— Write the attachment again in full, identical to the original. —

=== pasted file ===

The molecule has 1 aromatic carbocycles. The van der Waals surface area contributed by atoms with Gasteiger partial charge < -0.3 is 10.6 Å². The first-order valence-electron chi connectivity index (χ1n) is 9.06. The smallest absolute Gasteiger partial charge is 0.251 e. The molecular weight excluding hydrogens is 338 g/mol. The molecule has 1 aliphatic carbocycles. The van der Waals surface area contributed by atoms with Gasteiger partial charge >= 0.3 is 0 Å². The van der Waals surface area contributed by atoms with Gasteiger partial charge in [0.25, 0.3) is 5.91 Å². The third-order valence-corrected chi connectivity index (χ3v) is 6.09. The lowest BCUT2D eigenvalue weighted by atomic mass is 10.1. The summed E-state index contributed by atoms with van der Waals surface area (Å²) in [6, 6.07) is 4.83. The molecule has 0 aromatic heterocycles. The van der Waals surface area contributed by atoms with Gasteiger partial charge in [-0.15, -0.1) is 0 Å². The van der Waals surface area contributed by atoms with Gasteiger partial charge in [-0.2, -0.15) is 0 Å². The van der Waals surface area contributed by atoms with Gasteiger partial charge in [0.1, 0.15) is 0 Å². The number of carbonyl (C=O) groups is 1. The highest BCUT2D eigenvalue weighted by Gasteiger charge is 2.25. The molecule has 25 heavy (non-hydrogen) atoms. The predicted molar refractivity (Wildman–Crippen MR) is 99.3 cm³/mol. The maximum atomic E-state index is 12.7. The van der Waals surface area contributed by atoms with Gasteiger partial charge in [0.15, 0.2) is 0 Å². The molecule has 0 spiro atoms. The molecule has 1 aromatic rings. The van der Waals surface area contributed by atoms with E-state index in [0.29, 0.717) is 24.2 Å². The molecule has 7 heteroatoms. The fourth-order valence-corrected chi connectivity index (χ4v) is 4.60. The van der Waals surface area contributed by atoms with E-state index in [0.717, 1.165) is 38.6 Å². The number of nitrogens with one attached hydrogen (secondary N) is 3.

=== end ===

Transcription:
The molecule has 1 aromatic carbocycles. The van der Waals surface area contributed by atoms with Gasteiger partial charge < -0.3 is 10.6 Å². The first-order valence-electron chi connectivity index (χ1n) is 9.06. The smallest absolute Gasteiger partial charge is 0.251 e. The molecular weight excluding hydrogens is 338 g/mol. The molecule has 1 aliphatic carbocycles. The van der Waals surface area contributed by atoms with Gasteiger partial charge >= 0.3 is 0 Å². The van der Waals surface area contributed by atoms with Gasteiger partial charge in [0.25, 0.3) is 5.91 Å². The third-order valence-corrected chi connectivity index (χ3v) is 6.09. The lowest BCUT2D eigenvalue weighted by atomic mass is 10.1. The summed E-state index contributed by atoms with van der Waals surface area (Å²) in [6, 6.07) is 4.83. The molecule has 0 aromatic heterocycles. The van der Waals surface area contributed by atoms with Gasteiger partial charge in [-0.15, -0.1) is 0 Å². The van der Waals surface area contributed by atoms with Gasteiger partial charge in [-0.2, -0.15) is 0 Å². The van der Waals surface area contributed by atoms with Gasteiger partial charge in [0.1, 0.15) is 0 Å². The number of carbonyl (C=O) groups is 1. The highest BCUT2D eigenvalue weighted by Gasteiger charge is 2.25. The molecule has 25 heavy (non-hydrogen) atoms. The predicted molar refractivity (Wildman–Crippen MR) is 99.3 cm³/mol. The maximum atomic E-state index is 12.7. The van der Waals surface area contributed by atoms with Gasteiger partial charge in [0.15, 0.2) is 0 Å². The molecule has 0 spiro atoms. The molecule has 1 aromatic rings. The van der Waals surface area contributed by atoms with E-state index in [0.29, 0.717) is 24.2 Å². The molecule has 7 heteroatoms. The fourth-order valence-corrected chi connectivity index (χ4v) is 4.60. The van der Waals surface area contributed by atoms with E-state index in [0.717, 1.165) is 38.6 Å². The number of nitrogens with one attached hydrogen (secondary N) is 3.